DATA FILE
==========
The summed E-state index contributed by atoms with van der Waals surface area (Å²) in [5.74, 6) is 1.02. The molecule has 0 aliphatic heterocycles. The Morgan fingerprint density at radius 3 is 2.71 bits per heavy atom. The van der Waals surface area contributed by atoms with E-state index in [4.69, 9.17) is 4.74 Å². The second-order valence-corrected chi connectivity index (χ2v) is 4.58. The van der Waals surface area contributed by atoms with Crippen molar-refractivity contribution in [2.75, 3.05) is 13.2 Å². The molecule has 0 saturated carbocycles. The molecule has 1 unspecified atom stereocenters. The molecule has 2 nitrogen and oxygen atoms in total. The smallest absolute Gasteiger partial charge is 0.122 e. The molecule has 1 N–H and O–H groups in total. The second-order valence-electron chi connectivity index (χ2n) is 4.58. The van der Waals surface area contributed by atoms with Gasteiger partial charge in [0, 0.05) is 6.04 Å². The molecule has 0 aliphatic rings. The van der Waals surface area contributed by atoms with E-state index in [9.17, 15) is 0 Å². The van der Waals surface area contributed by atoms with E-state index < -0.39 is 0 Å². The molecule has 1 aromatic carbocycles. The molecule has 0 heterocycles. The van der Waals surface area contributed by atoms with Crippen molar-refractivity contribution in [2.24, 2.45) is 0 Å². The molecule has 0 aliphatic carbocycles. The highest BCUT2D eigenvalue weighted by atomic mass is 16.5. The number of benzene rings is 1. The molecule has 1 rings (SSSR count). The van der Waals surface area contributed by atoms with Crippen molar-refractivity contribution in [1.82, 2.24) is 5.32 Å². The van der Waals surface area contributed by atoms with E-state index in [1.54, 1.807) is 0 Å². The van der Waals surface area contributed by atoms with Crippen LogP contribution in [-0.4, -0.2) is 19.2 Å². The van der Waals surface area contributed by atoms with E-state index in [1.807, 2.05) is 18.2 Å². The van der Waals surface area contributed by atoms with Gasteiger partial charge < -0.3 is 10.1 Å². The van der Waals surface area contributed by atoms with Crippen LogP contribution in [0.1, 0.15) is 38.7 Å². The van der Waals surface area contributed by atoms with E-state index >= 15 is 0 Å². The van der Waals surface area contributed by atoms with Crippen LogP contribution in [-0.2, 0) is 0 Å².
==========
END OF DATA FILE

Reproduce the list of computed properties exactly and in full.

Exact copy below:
The summed E-state index contributed by atoms with van der Waals surface area (Å²) in [5.74, 6) is 1.02. The molecule has 0 aliphatic heterocycles. The Morgan fingerprint density at radius 3 is 2.71 bits per heavy atom. The van der Waals surface area contributed by atoms with E-state index in [4.69, 9.17) is 4.74 Å². The second-order valence-corrected chi connectivity index (χ2v) is 4.58. The van der Waals surface area contributed by atoms with Crippen molar-refractivity contribution in [2.75, 3.05) is 13.2 Å². The molecule has 0 saturated carbocycles. The molecule has 1 unspecified atom stereocenters. The molecule has 2 nitrogen and oxygen atoms in total. The smallest absolute Gasteiger partial charge is 0.122 e. The molecule has 1 N–H and O–H groups in total. The second-order valence-electron chi connectivity index (χ2n) is 4.58. The van der Waals surface area contributed by atoms with Gasteiger partial charge in [0, 0.05) is 6.04 Å². The molecule has 0 aliphatic rings. The van der Waals surface area contributed by atoms with E-state index in [9.17, 15) is 0 Å². The van der Waals surface area contributed by atoms with E-state index < -0.39 is 0 Å². The molecule has 1 aromatic carbocycles. The molecule has 0 heterocycles. The van der Waals surface area contributed by atoms with Crippen molar-refractivity contribution in [2.24, 2.45) is 0 Å². The molecule has 0 aliphatic carbocycles. The highest BCUT2D eigenvalue weighted by atomic mass is 16.5. The number of benzene rings is 1. The molecule has 1 rings (SSSR count). The van der Waals surface area contributed by atoms with Crippen molar-refractivity contribution in [1.82, 2.24) is 5.32 Å². The van der Waals surface area contributed by atoms with E-state index in [1.54, 1.807) is 0 Å². The van der Waals surface area contributed by atoms with Crippen LogP contribution in [-0.4, -0.2) is 19.2 Å². The van der Waals surface area contributed by atoms with E-state index in [1.807, 2.05) is 18.2 Å². The van der Waals surface area contributed by atoms with Gasteiger partial charge < -0.3 is 10.1 Å². The van der Waals surface area contributed by atoms with Crippen LogP contribution in [0.1, 0.15) is 38.7 Å². The van der Waals surface area contributed by atoms with E-state index >= 15 is 0 Å². The van der Waals surface area contributed by atoms with Crippen LogP contribution in [-0.2, 0) is 0 Å².